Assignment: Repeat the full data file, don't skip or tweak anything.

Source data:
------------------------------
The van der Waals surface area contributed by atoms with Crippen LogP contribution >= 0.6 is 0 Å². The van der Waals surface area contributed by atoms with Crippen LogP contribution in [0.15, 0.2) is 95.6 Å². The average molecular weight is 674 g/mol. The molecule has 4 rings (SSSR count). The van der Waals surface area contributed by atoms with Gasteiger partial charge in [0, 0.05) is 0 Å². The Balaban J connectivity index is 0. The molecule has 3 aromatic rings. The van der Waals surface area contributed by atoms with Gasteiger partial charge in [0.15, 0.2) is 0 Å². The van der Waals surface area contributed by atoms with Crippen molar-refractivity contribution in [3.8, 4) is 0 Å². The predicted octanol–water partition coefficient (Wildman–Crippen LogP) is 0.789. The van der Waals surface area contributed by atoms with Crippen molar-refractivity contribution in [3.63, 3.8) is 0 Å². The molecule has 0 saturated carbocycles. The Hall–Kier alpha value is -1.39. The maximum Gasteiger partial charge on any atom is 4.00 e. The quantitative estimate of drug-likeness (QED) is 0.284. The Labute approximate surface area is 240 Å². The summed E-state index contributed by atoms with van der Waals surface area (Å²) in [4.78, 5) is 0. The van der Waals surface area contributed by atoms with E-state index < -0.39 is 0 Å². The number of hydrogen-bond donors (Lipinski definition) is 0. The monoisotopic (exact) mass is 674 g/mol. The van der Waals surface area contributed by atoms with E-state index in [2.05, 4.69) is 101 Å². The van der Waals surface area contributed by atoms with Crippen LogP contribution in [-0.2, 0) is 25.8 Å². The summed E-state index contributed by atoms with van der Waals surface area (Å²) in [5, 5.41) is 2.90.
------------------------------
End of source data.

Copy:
The van der Waals surface area contributed by atoms with Crippen LogP contribution >= 0.6 is 0 Å². The van der Waals surface area contributed by atoms with Crippen LogP contribution in [0.15, 0.2) is 95.6 Å². The average molecular weight is 674 g/mol. The molecule has 4 rings (SSSR count). The van der Waals surface area contributed by atoms with Gasteiger partial charge in [0, 0.05) is 0 Å². The Balaban J connectivity index is 0. The molecule has 3 aromatic rings. The van der Waals surface area contributed by atoms with Gasteiger partial charge in [0.15, 0.2) is 0 Å². The van der Waals surface area contributed by atoms with Crippen molar-refractivity contribution in [3.8, 4) is 0 Å². The predicted octanol–water partition coefficient (Wildman–Crippen LogP) is 0.789. The van der Waals surface area contributed by atoms with Crippen molar-refractivity contribution in [3.63, 3.8) is 0 Å². The molecule has 0 saturated carbocycles. The Hall–Kier alpha value is -1.39. The maximum Gasteiger partial charge on any atom is 4.00 e. The quantitative estimate of drug-likeness (QED) is 0.284. The Labute approximate surface area is 240 Å². The summed E-state index contributed by atoms with van der Waals surface area (Å²) in [4.78, 5) is 0. The van der Waals surface area contributed by atoms with E-state index < -0.39 is 0 Å². The number of hydrogen-bond donors (Lipinski definition) is 0. The monoisotopic (exact) mass is 674 g/mol. The van der Waals surface area contributed by atoms with E-state index in [2.05, 4.69) is 101 Å². The van der Waals surface area contributed by atoms with Crippen LogP contribution in [-0.2, 0) is 25.8 Å². The summed E-state index contributed by atoms with van der Waals surface area (Å²) in [5, 5.41) is 2.90.